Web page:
What you should say

“Assuming a fundraising of $4 million as part of this round, we expect to last 24 months.

Indeed, we expect our net cash burn for the next 24 months to range between $100-200k. Our current net cash burn is $100k today, and we plan to make future hires post round which will increase our burn to $200k. Over time, we expect to increase our monthly revenue from $40k today to $140k in 2 years, which will reduce our burn at $100k at that point.”

An example of a company with a 6 months runway

5. When will you raise your next round?

This deal question is very similar to the runway question mentioned earlier. This question also assume you will need to raise a further round after the one you are speaking to investors for today.

When you should raise your next round is simply the result of your expected runway: the number of months, post round, your startup will last based on the funds you are expecting to raise. For more information on runway and what it is, see answer to the previous question of this list.

Yet, this is one of these deal questions VCs might ask where you will need to go a bit deeper, and don’t simply limit yourself to your expected runway.

Instead, you should explain to investors why you did choose to raise this amount. In other words, what milestone(s) are you trying to achieve as part of this round and when do you expect to achieve them?

Remember: the amount you need to raise is the amount of capital you need to get to your next milestone.

So, when asking when do you expect to raise your next round, what VCs really want to understand is whether you are likely to achieve these milestones in time. For example:

  • Will you be able to get to 10,000 customers within 24 months?
  • Can you ship these 5 product features by the time you raise your next round?
  • Will your social mobile app achieve network effects by the time the current round is depleted?
  • Etc.

What you should say

“With a $5 million Series A round, we aim to launch 2 product features of which our subscription package. This will allow us to generate recurring revenue and a stronger business overall.

With this round, we expect to have 10,000 customers ($200k monthly revenue) in 24 months. That’s when we will need to raise a Series B round to invest in other markets as part of our long term expansion strategy”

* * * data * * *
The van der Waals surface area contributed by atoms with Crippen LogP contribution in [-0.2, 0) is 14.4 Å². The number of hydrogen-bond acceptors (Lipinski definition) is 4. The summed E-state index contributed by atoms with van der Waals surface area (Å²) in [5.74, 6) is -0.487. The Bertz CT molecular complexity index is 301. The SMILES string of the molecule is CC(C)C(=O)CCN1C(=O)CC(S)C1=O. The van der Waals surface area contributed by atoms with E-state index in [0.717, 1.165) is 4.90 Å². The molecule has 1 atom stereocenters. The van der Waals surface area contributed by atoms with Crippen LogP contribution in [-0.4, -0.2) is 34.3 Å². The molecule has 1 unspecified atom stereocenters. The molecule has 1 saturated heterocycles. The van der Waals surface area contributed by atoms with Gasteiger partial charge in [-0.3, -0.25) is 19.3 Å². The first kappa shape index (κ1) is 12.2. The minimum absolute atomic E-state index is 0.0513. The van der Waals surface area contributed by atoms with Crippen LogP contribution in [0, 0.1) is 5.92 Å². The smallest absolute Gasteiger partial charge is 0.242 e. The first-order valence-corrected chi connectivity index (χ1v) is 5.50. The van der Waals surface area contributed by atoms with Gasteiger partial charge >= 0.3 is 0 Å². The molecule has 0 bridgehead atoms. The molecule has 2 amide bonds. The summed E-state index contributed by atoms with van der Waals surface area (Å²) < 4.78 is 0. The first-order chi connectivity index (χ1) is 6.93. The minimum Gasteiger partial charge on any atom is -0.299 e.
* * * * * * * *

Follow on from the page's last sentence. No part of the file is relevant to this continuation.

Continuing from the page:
6. What KPI are you focusing on?

This question is related to the previous one. We mentioned “milestones” when assessing how much you should raise, right?

Milestones are targets for the KPI you are focusing on. In our example above, the milestone is 10,000 customers (or $100k MRR) in 18 months. So here, the KPI would simply be the number of customers.

Let’s backtrack a little bit.

The reason why startups don’t necessarily focus on revenue or some profit margins like most mature companies do is because they are early stage. As such, they don’t necessarily turn a profit today, nor they will in 18 months. Also, they might not generate any revenue today, nor they will tomorrow.

Even startups that generate revenue today do not necessarily focus on growing revenues, at least not today. Instead, they might prefer growth which can be the number of users they have, the total time spent on their mobile app, the total volume of transactions through their payment infrastructure, etc.

Investors understand that, and often prefer startups that focus on scale in terms of users, instead of revenues. This is especially true for businesses that benefits from network effects (e.g. marketplaces).

What you should say

“At the moment, our focus is on the number of customers we have. We do invest a lot of effort into minimising churn and improving our customer experience. Also, we are aggressively trying to increase our scale by offering a freemium.

As such, whilst we generate healthy increasing revenues ($20k MRR as of last month, growing +5% month-over-month), we do not focus on revenues at this point but scale instead”

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7. What are your milestones for the next round?

This question follows the previous one. As such, the answer is very similar to what we just suggested above.

Indeed, the milestone(s) of the next funding round are a metric (or a number of metrics) you are targeting by the time you raise you next funding round.

Whether you plan to raise this round to get to a number of customers, an amount of revenues, or even profitability depends on the stage your business is in (early or later stage) and your strategy (are you focusing on growth or profitability?).

For more information the KPI (or milestone) you should be focusing on, read our article here.

What you should say

“At this stage, we focus about growth over profitability. That is why, with this round, we expect to have 10,000 customers ($200k monthly revenue) in 24 months. That’s when we will need to raise a Series B round to invest in other markets as part of our long term expansion strategy.”

8. What are your unit economics?

Unit economics are by definition a company’s revenues and costs related to an individual unit of production. In plain english, for startups it means a revenue per user (ARPU) for example, or Gross Profit per user even.

The famous Customer Acquisition Cost metric (CAC) also is part of a startups’ unit economics. Indeed CAC is the total acquisition costs (sales & marketing) divided by the number of new users.

When an investor ask about your unit economics, you need to be prepared to give investors an idea of at least:

  • the revenue you generate per customer (over a month for instance)
  • the gross profit margin, after acquisition costs, per customer
  • CAC